And then one day, something triggers a memory. Maybe it’s his name in my inbox, which would indicate that he has broken up with whatever poor girl he most recently victimized. Maybe it’s a photo on Facebook . . .
It’s been seven years since I left him.
Most days he doesn’t cross my mind. I forget that he existed. The things that he put me through are filed away somewhere that never gets opened. I’ve done the work of understanding what I went through, of forgiving him for the abuse, and moving on with my life.
I’ve been an intimate partner violence (IPV) awareness advocate for years now. I can name everything on the power and control wheel. I’m an expert on abuser dynamics. I know how to support a survivor of intimate partner violence and most of the time, I remain comfortably numb from the experiences being shared with me. I can hear stories of abuse and talk about the dynamics of IPV and always feel detached, like these things happen to people that aren’t me. I forget that I, myself, am a survivor of intimate partner violence. This is not hypothetical — this is my life, too.
And then, one day, something triggers a memory. Maybe it’s his name in my inbox (which would indicate that he has broken up with whatever poor girl he most recently victimized). Maybe it’s a photo on Facebook. That’s what it was this time — a photo of him and a girl I’d never seen before. My stomach flipped and dropped. I felt sick. I could hear his laugh; smell his musk. It’s like he was standing in front of me. Memories flashed through my mind in a rush. Without being able to stop myself, I clicked through photos to get a sense of how long he’d been dating this one. Long enough. Long enough that his pattern must be starting by now.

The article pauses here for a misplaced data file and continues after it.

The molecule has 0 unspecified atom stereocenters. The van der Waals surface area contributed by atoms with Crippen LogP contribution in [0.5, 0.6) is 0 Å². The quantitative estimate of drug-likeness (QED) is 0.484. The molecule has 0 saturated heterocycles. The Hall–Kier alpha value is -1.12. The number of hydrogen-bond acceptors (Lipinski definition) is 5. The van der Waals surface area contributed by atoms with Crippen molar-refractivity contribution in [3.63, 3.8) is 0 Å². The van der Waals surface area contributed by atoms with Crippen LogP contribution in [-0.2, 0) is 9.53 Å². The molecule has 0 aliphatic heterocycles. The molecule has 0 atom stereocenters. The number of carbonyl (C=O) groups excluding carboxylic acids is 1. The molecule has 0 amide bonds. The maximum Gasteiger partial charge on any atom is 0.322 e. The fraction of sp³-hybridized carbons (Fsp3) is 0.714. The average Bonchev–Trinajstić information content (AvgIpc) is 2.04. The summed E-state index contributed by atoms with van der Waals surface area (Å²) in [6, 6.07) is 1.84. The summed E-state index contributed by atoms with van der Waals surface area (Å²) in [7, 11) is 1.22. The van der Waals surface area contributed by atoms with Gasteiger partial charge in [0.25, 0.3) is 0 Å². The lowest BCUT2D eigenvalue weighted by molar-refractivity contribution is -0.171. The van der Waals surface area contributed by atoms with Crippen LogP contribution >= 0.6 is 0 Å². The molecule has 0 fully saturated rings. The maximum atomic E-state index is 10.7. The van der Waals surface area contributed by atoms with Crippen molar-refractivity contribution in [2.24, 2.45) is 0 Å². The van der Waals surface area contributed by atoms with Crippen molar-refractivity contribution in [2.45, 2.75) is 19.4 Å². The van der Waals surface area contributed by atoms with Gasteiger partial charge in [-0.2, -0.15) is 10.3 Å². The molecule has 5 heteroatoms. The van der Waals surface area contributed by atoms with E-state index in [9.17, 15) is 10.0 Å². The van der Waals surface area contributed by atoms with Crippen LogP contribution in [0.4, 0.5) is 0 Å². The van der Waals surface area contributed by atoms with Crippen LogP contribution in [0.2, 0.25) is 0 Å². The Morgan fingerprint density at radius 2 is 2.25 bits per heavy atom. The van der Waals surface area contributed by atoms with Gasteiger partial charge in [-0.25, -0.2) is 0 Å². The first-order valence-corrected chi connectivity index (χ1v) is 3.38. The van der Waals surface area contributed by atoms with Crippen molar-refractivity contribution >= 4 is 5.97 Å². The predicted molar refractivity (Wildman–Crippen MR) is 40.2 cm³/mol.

I want to message her. To warn her. But I don’t. How crazy would I look, this ex-girlfriend of almost a decade, happily married to someone else, messaging his current girlfriend? That’s how he would spin it, too. I never could get over him, he’d say. I’m crazy, he’d say. That’s what he told the first girl that I tried to warn, the one he dated after me. It took a year, but she finally saw what I had already seen and reached out. After her was another girl. And now this one.
Those of us who have left our abusers, we all have the same stories. His pattern never changes. He is predictable. He is an abuser. I want to tell her, this new one, but I don’t. And I hate myself for this, for not warning her. I feel like somehow it is my job, my responsibility, to tell her who he really is. But I can’t. Instead, I message the girl that was right after me. I ask if she wants to get coffee. Sometimes, when I’m triggered, reaching out to her makes me feel better. We don’t talk often, but we share a special bond. We were victimized by the same person, and we both have scars as a result. Different scars, each of us, but scars nonetheless. We belong to a secret society that I hope no one else ever joins.
I’ve forgiven him. I don’t hate him. I’m no longer angry with him. I truly hope that he changes one day, but I don’t have faith that he will. He’s an abuser, after all. It’s been seven years since I left him, but it never really goes away.